To report the neighbours to nspcc?

(37 Posts)
CakeyCakeyCakey Tue 18-Feb-14 10:01:55

We moved house a couple of weeks ago and the couple next door have a boy about 18mths old.
He cries all the time, day and night, interspersed with the crying is mum screaming at him to lay down and shut up and loads of banging, a few times I've heard the boy crying and then mum starts shouting and boy screams louder.

My ds is 2 1/2 I admit I shout at him sometimes but not all the time, I've never heated any playing noises (the walls are paper thin) just crying.

This morning something in the pitch of her voice changed and it made me feel really uncomfortable. I can't put my finger on it but it heightened my concern.
I've sent an anonymous email to the nspcc to say what I've heard and to ask them to maybe direct the health visitor there to check they're all ok.

I know reporting when you suspect something is happening is the right thing to do and I've told people on here to report report report before bu now I'm dithering, they'll know I reported them.

PeterParkerSays Tue 18-Feb-14 10:05:57

I would report to social services rather than the NSPCC. Also, if you've only recently moved in, and both you and she have DSs of a similar age, could you invite her round for a coffee and for the boys to play? It might also be that she doesn't have the money to go out with him, and would appreciate the chance to offload, if she's on her own with him a lot of the time (you mention a couple in your OP but only mention her behaviour - how is he with the child?)

If it's a dry day, knock and ask if she wants to go to the playground / park then both boys get fresh air and a go on the swings.

Bingbongbinglybunglyboo Tue 18-Feb-14 10:13:36

Report to social services. Do it today.

inlawsareasses Tue 18-Feb-14 10:14:10

All the nspcc do is forward the email to social services, I think you did the right thing we all have a responsibility to protect children.
It may be she needs some support and may not necessarily want to ask for it.

CakeyCakeyCakey Tue 18-Feb-14 10:16:11

I've been trying to pluck up the courage to knock on the door since we moved in, I have social anxiety and am really struggling with moving to a new area and leaving behind the few people I knew behind.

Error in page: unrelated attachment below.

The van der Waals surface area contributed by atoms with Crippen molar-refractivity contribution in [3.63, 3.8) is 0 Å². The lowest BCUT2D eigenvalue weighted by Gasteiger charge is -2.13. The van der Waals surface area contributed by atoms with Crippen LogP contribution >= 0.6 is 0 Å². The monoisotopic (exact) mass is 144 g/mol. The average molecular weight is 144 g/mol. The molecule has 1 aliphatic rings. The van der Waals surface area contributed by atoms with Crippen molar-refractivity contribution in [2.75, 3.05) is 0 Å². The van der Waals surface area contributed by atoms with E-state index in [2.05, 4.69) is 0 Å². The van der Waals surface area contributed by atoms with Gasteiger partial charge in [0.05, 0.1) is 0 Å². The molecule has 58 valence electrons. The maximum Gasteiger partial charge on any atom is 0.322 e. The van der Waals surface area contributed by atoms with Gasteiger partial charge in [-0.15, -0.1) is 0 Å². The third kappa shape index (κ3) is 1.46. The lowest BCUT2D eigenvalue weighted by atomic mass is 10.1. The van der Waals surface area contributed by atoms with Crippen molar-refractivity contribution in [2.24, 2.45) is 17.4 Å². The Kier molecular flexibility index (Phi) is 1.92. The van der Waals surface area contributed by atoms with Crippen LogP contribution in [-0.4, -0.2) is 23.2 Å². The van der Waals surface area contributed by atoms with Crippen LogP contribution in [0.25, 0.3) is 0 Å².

I'm going out today but if they're in tomorrow I might give her a knock and see if her ds wants to play duplo with mine.

I never see of hear her dp, Dh has seen him and I think he works a lot he has a car which is parked outside most evenings.
I can't quite put my finger on it but I think she needs help with him, if I was a normal person I'd knock on the door and have her come for coffee and chat and be able to offer advice.

The idea of meeting someone new makes me feel sick.

CakeyCakeyCakey Tue 18-Feb-14 10:18:50

I might text my sil (social worker) and ask her to look into it, she wouldn't be able to do it herself as she comes here to visit but I'm sure she could speak to a colleague.

Triliteral Tue 18-Feb-14 10:22:35

Texting your social worker SIL sounds like a good compromise. You are obviously worried and only want the best for your neighbour's family.

CakeyCakeyCakey Tue 18-Feb-14 10:23:42

I've already reported to nspcc but I'll send sil a text and see what she thinks.

needtobediscreet Tue 18-Feb-14 10:36:47

Yes, do report it, please. You'd feel awful if you didn't and something happened. I've called social services about concerns about a neighbour's children before. I had to as was just worrying so much about what I was hearing.

Cuddlydragon Tue 18-Feb-14 11:48:31

I think if you are worried and you clearly are then texting your sil is a good idea, and as soon as possible tbh. Hopefully it's nothing but it isn't worth taking a chance.

Finola1step Tue 18-Feb-14 12:02:26

You are right to report it.

Cravey Tue 18-Feb-14 12:15:19